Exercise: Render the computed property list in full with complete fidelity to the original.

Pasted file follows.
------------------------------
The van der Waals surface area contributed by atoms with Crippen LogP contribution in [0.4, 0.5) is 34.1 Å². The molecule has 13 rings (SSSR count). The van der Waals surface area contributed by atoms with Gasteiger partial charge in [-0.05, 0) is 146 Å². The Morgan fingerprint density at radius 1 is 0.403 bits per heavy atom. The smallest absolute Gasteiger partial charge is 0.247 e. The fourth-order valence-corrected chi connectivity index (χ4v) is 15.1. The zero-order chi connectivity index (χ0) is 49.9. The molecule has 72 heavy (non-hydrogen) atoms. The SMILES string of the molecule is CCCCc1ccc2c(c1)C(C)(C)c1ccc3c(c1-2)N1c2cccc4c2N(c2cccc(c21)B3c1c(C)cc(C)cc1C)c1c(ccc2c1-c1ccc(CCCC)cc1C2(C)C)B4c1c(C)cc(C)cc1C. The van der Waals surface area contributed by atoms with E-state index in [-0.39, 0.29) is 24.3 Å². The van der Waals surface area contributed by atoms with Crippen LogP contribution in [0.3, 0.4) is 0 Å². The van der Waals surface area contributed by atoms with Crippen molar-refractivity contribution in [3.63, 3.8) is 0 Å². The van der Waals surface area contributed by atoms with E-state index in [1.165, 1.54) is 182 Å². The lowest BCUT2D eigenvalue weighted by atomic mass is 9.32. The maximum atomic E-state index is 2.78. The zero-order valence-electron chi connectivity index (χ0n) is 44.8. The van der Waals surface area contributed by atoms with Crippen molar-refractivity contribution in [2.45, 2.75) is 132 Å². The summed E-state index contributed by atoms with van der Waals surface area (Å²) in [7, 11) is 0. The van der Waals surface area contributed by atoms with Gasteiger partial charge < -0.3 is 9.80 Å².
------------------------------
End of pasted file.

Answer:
The van der Waals surface area contributed by atoms with Crippen LogP contribution in [0.4, 0.5) is 34.1 Å². The molecule has 13 rings (SSSR count). The van der Waals surface area contributed by atoms with Gasteiger partial charge in [-0.05, 0) is 146 Å². The Morgan fingerprint density at radius 1 is 0.403 bits per heavy atom. The smallest absolute Gasteiger partial charge is 0.247 e. The fourth-order valence-corrected chi connectivity index (χ4v) is 15.1. The zero-order chi connectivity index (χ0) is 49.9. The molecule has 72 heavy (non-hydrogen) atoms. The SMILES string of the molecule is CCCCc1ccc2c(c1)C(C)(C)c1ccc3c(c1-2)N1c2cccc4c2N(c2cccc(c21)B3c1c(C)cc(C)cc1C)c1c(ccc2c1-c1ccc(CCCC)cc1C2(C)C)B4c1c(C)cc(C)cc1C. The van der Waals surface area contributed by atoms with E-state index in [-0.39, 0.29) is 24.3 Å². The van der Waals surface area contributed by atoms with Crippen LogP contribution in [0.3, 0.4) is 0 Å². The van der Waals surface area contributed by atoms with Crippen molar-refractivity contribution in [3.63, 3.8) is 0 Å². The van der Waals surface area contributed by atoms with E-state index in [1.165, 1.54) is 182 Å². The lowest BCUT2D eigenvalue weighted by atomic mass is 9.32. The maximum atomic E-state index is 2.78. The zero-order valence-electron chi connectivity index (χ0n) is 44.8. The van der Waals surface area contributed by atoms with Crippen molar-refractivity contribution in [2.45, 2.75) is 132 Å². The summed E-state index contributed by atoms with van der Waals surface area (Å²) in [7, 11) is 0. The van der Waals surface area contributed by atoms with Gasteiger partial charge < -0.3 is 9.80 Å².